BALLARPUR COLLIERIES COMPANY Vs. STATE INDUSTRIAL COURT
LAWS(BOM)-1962-9-20
HIGH COURT OF BOMBAY (FROM: NAGPUR)
Decided on September 08,1962

BALLARPUR COLLIERIES COMPANY Appellant
VERSUS
STATE INDUSTRIAL COURT Respondents




JUDGEMENT

Abhyankar, J. - (1.)The petitioner, the Ballarpur Collieries Company, is a registered partnership firm. It has its registered office at Bisesar House in Nagpur. The petitioner owns coal mines in chanda district in this region. The business of the company is to sell coal extracted from its mines. The head office of the petitioner is at Nagpur and that consists of office staff of 35 persons. It was stated by the petitioner that the head office at Nagpur carried on correspondence with lawful authorities, mines and customers and received amounts of the bills of coal supplied to the customers. The staff of the mines is transferable to the head office and vice versa.
(2.)Respondent 3 was a stenographer. He had put in about 24 years' service as such with the concern. The present petitioner has acquired interest in the coal business from the predecessor with whom respondent 3 was also working. He was drawing a salary of Rs. 317 per month including allowances, etc., at the relevant time. It appears that the petitioner permitted respondent 3 to go on leave and join duties on return from leave on or about 19 June, 1959. On 22 June, 1959, respondent 3 had an interview with Seth Sunderlal, junior partner of the petitioner-firm. What happened at this interview is a matter of dispute between the parties.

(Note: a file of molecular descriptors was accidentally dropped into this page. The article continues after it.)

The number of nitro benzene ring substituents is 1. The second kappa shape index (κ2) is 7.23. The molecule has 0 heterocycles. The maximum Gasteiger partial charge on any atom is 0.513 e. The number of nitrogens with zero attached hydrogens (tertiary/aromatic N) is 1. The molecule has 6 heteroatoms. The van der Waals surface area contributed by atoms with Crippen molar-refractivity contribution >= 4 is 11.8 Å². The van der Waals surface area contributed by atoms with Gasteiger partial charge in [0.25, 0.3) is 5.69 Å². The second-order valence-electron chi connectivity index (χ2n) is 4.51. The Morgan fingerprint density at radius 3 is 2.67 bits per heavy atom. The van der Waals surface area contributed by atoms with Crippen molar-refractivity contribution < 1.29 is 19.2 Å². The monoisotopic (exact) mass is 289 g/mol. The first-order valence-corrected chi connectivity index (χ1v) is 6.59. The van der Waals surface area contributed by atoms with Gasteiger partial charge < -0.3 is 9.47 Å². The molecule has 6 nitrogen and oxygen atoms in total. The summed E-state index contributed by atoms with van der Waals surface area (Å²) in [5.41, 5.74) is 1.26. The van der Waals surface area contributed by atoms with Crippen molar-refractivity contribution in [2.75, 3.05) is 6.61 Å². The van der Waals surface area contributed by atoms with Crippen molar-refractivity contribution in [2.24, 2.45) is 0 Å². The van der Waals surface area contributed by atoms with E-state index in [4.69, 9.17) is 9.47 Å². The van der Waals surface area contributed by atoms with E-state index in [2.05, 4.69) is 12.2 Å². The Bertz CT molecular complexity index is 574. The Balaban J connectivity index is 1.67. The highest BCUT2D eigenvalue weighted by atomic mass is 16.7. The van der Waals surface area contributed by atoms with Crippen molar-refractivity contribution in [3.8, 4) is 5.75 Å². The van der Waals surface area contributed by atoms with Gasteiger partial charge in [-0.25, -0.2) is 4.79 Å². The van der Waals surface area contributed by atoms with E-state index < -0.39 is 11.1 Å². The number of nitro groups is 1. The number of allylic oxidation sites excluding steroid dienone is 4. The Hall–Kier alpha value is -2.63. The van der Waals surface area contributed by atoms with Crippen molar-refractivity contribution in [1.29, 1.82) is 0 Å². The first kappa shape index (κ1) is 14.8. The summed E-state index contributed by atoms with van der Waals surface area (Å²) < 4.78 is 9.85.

(3.)Respondent 3 worked as usual up to 30 June 1959 in the office. On that date, according to respondent 3 he had submitted the calculation of the amount that may be payable to him by way of provident fund, etc., to Seth Sunderlal. This fact is not admitted by the petitioner. On 1 July, 1959, respondent 3 attended office but when he was told by Sri Kothekar, who was his immediate superior officer, to take some work for typing, respondent 3 declined on the ground that he was no longer in service. It does not appear from the record that any immediate complaint was made about this alleged refusal to obey the orders of Sri Kothekar by respondent 3. On 10 July, 1959, respondent 3 submitted another statement purporting to be the calculation of his claim for gratuity or compensation if for any reason he was to retire from service, or cease to be in service, to Seth Jamnadas, the managing director of the petitioner-firm. On the next date, i.e., 11 July, 1959, respondent 3 addressed a letter to Seth Jamnadas. It is to be found at pp. 66-68 of the paper book. In this letter addressed to Seth Jamnadas he has made a grievance that he had approached the managing director to explain his case and that seems to have annoyed the managing director. Letter was therefore written to put on record what was his version of the circumstances in which he had approached the managing director. Either on the same date or on the previous date, the petitioner-company through its personnel officer issued a letter bearing No. 221, calling upon respondent 3, within 48 hours of the receipt of the letter, to show cause why disciplinary action should not be taken against him and why his services should not be dispensed with. That letter is at p. 48-49 of the paper book. The charge imputed to respondent 3 in this letter is that he was not doing any typing work and whenever anyone called him or gave him work he refused to do the same on the pretext that he was unable to do it as he was on the verge of retirement, which was absolutely irrelevant in view of the fact that the terms of service expected him to work till he was in service or till he had submitted his resignation to the office. There is no reference in this letter to the alleged refusal to obey the orders issued by Sri Kothekar on 1 July, 1959. This letter was received by respondent 3 some time later and possibly on 13 July, 1959. On 11 July, 1959, respondent 3 had sent a note in the office that he would be unable to attend office on that date and he may be treated as on casual leave. He had sent another note on 3 July, 1959 that he was ill and would be unable to attend office for three or four days. Respondent 3 sent a reply to the show-cause notice received by him bearing No. 221 on 14 July, 1959. That reply is to be found at pp. 64 and 65 of the paper book, and is dated 14 July, 1959. He repudiated in this letter that he could be guilty of dereliction of duty. Respondent 3 in this letter in Para. 2 stated that in terms of the decision regarding termination of his services taken by the management and conveyed to him on 22 June, 1959, by Seth Sunderlalji in the presence of Sri Kanade, personnel officer, he ceased to be a member of the staff with effect from 1 July 1959.


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